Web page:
The events of the past few weeks will be studied by future generations of students of Israeli diplomacy, and fine future diplomats too. Selling the Holocaust in return for some pot of lentils is not only morally reprehensible and not becoming of the Jewish state. It is also a failed practical strategy.
But things don’t happen in a vacuum. The focused context of time and place is needed to understand the fullness of the small-time foul-play that brought this big-time folly into play.
irst, Ambassador Maimon’s meeting with the daughter of the 1941 militiaman was “midwifed” by Dr. Arvyas Anušauskas, the very same historian-and-politician who effectively launched the campaign against Dr. Yitzhak Arad in 2006, as detailed last week. In one fell swoop, Maimon was duped into lending implied moral legitimization for that nefarious endeavor too, while yet again betraying Dr. Arad, a Holocaust survivor, hero of the anti-Nazi partisan resistance, hero of the Israeli War of Independence, major historian and for over twenty years the director of Yad Vashem. Think about it: The shameful accusations against Arad gain an underhanded, cunning new traction nearly a dozen years after the launch of that campaign, in the hands of the same historian-politician, this time accompanied by an Israeli ambassador (albeit for the “glorify pro-Nazi militias of 1941” half of the equation, complementing the “demonize the Holocaust survivors who joined the resistance to fight the Nazis” half of it in play the last time around).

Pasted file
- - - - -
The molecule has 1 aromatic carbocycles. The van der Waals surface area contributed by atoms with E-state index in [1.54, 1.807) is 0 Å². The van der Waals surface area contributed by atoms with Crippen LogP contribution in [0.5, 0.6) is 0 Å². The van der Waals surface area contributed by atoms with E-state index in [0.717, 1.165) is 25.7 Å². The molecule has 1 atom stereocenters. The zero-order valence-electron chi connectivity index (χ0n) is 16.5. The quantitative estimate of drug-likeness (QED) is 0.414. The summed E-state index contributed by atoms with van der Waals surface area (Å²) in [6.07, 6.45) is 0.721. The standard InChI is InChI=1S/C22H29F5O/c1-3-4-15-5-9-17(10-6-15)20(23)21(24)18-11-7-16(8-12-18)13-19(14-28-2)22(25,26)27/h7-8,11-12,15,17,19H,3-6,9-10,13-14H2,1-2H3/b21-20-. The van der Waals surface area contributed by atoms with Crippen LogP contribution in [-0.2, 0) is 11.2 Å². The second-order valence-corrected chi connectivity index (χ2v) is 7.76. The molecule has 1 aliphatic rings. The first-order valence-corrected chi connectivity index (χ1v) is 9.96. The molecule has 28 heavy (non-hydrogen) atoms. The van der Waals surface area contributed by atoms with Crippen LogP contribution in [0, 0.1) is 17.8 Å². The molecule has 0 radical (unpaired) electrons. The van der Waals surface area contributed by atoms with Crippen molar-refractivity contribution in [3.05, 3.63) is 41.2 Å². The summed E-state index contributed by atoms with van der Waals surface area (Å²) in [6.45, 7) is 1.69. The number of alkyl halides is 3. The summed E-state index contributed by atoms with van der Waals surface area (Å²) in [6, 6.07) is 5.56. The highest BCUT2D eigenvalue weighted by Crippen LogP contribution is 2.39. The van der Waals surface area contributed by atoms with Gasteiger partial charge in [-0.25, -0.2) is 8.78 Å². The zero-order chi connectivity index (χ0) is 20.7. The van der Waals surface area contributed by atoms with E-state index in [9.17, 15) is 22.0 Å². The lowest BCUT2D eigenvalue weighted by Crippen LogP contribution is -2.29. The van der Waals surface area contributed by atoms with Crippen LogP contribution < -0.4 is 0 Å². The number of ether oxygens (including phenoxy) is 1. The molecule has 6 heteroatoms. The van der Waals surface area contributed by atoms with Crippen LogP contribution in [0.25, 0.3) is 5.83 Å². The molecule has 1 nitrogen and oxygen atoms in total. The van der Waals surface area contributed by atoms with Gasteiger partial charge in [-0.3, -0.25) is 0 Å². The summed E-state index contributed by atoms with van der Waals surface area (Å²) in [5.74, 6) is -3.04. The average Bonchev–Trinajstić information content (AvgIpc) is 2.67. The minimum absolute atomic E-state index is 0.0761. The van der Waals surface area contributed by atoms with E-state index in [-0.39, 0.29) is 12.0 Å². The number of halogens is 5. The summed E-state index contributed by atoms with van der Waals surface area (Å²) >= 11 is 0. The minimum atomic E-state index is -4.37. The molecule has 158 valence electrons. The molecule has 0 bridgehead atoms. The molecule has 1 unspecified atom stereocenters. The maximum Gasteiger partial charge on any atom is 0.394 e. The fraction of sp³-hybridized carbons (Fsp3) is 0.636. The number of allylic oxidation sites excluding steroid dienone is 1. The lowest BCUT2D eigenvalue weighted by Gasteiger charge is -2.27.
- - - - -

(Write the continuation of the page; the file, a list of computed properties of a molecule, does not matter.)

Second, the set-up included immediate media coverage stressing that by meeting with the daughter of the alleged 1941 collaborator slated for huge honors in 2018, the Israeli ambassador was “dumping” on yet another of his own citizens, Dr. Efraim Zuroff, director of East European Affairs for the Simon Wiesenthal Center and head of the center’s Jerusalem office. How so? It was Dr. Zuroff’s co-author of a major book on the Holocaust who had caused this past autumn’s national furore when she (as part of a backfired exercise in PR sensationalist ecstasy) attacked the postwar record of Adolfas Ramanauskas (Vanagas), who was in fact brutally tortured and murdered by Stalin’s KGB after the war, when he was a major resistance leader. Sample headline: “Israel sends a message to Vanagaitė regarding Ramanauskas-Vanagas.” Given the very public PR rollout of the Vanagaite-Zuroff liaison, the “lesson for Zuroff” was not lost on readers. This was the Israeli Foreign Ministry poking the Simon Wiesenthal Center in the eye, and that little tiff playing into local East European hard-core ultranationalist politics. Is that part of the remit of the Foreign Ministry? Could one of its many talented writers not have penned a straight, respectful op-ed disagreeing with Zuroff and Vanagaite on any issue arising? Some of these aspects of the saga were first unpacked and revealed by The Weekly of Vilnius.